[Python-Dev] Remove typing from the stdlib

Brett Cannon brett at python.org
Sun Nov 5 12:45:54 EST 2017

On Fri, 3 Nov 2017 at 17:59 Lukasz Langa <lukasz at langa.pl> wrote:

> > On 3 Nov, 2017, at 4:01 PM, Victor Stinner <victor.stinner at gmail.com>
> wrote:
> >
> > The question is if you would only need <Python 3.7> or <Python 3.7 +
> > pip install typing>.
> >
> > If typing is removed from the stdlib, you can still use it in your
> > application. It's "just" another dependency no?
> The ideal situation is that something is built-in and just works,
> examples: dicts, lists, sorted().
> So, if you have to import it to use it, it's still great but less
> seamless, current example: regular expressions. Let's say Guido suggests we
> should import sorted, dict, and list before use. Not a big deal, right? I
> mean, how many applications do you know that don't use any other imports?
> Finally, if you have to find a third-party package, add it to
> requirements.txt and manage the dependency forward, that's even less
> seamless. The standard library has a pretty conservative approach to
> backwards compatibility. On the other hand, third-party libraries often
> don't. Sure, there's noble exceptions but the general feel is that you need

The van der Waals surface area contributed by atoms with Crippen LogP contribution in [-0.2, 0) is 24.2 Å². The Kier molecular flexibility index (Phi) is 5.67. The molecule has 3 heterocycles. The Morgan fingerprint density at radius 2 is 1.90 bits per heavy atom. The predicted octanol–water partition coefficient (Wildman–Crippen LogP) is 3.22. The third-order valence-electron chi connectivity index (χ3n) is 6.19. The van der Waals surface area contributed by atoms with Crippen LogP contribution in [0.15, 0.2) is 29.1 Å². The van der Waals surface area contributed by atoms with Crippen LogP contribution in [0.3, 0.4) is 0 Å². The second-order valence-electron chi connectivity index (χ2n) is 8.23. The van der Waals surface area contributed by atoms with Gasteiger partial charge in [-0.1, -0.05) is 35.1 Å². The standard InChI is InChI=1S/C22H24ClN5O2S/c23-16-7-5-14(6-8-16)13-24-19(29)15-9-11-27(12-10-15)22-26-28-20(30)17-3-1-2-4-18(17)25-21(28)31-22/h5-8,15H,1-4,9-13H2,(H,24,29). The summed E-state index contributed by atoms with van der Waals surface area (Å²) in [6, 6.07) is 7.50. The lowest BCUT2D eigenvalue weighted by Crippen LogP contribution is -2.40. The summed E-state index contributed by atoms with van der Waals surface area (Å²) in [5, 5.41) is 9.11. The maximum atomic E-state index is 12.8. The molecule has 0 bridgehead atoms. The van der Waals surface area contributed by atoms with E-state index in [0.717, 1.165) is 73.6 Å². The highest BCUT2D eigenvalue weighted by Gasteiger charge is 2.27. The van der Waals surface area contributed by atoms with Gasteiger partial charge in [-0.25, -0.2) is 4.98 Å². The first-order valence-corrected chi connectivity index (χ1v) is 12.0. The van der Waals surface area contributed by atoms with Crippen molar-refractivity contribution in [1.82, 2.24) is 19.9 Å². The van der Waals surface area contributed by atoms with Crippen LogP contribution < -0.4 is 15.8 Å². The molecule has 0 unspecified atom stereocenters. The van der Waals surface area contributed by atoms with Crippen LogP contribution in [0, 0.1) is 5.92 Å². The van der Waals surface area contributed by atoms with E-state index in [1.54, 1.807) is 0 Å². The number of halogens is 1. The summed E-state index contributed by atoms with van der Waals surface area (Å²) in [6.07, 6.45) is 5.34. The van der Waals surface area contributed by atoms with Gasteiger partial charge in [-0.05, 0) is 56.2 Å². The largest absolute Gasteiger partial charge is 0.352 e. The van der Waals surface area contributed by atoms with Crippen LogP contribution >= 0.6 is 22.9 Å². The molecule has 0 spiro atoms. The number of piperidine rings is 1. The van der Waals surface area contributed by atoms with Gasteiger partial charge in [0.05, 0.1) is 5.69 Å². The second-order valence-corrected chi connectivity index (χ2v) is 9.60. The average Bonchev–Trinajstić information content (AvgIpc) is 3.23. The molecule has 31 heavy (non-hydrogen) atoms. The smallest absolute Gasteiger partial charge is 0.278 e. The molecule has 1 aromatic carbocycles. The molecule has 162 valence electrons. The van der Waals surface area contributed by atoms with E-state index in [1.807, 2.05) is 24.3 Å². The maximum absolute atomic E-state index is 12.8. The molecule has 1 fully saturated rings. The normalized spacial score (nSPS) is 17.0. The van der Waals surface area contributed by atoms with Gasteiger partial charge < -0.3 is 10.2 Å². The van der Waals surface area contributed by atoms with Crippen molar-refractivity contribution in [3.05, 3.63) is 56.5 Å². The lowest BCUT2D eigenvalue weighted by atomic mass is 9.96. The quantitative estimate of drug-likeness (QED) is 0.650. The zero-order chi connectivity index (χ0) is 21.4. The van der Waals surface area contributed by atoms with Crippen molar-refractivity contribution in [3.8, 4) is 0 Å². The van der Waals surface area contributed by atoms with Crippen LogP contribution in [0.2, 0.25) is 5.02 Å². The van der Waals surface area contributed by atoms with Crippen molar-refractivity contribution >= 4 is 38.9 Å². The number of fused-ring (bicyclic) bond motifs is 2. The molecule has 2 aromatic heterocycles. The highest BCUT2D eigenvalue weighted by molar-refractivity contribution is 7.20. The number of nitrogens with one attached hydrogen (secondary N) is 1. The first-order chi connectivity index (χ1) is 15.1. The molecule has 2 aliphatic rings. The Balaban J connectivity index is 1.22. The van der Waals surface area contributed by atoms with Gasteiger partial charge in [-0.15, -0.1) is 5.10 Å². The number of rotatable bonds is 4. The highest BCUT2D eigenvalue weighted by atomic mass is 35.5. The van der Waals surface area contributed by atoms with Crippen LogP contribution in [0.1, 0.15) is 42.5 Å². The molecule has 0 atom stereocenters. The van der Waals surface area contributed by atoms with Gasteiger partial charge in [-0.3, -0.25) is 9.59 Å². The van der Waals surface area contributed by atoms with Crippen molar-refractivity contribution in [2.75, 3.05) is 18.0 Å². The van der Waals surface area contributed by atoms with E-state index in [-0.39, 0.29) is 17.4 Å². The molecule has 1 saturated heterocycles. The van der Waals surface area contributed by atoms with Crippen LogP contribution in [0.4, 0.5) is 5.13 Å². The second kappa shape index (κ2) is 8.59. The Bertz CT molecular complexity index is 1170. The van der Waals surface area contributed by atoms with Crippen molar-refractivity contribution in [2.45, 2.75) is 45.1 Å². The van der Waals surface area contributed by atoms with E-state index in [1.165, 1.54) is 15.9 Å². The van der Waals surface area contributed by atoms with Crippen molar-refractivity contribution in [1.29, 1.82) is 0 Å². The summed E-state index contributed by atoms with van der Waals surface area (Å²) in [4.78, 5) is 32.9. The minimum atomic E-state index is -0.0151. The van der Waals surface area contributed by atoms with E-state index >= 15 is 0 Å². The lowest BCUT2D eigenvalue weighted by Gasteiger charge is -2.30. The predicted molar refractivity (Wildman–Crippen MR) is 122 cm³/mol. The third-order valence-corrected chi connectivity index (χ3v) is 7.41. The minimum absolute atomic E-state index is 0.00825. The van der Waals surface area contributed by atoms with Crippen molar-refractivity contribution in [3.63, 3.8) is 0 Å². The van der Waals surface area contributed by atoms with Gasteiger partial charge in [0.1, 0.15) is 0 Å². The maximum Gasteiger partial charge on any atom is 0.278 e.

> to be more careful with dependencies from PyPI. If somebody suggested that
> regular expressions or dictionaries should be moved to PyPI, in my book
> that would suggest strange things will start happening in the future.
> So, the difference is in perceived usability. It's psychological.

I think another psychological side-effect of removing 'typing' is how
strongly people will view the guidance that annotations are generally
expected to be type hints. With 'typing' in the stdlib, it made that
assumption a bit strong, especially if the stdlib ever started to use type
hints itself. But by saying "we expect annotations will be used for type
hints, but we actually don't do that in the stdlib nor provide a mechanism
for actually specifying type hints", that weakens the message. It starts to
feel like a "do as I say, not as I do" bit of guidance (which to me is
different than the worry that the usage of type hints will decrease).

But that might be fine; I personally don't know. But my suspicion is we
will see an uptick of alternative annotation uses that aren't type hints if
we take 'typing' out, and that's something we should be aware of and okay
-------------- next part --------------
An HTML attachment was scrubbed...
URL: <http://mail.python.org/pipermail/python-dev/attachments/20171105/fa114a71/attachment.html>

More information about the Python-Dev mailing list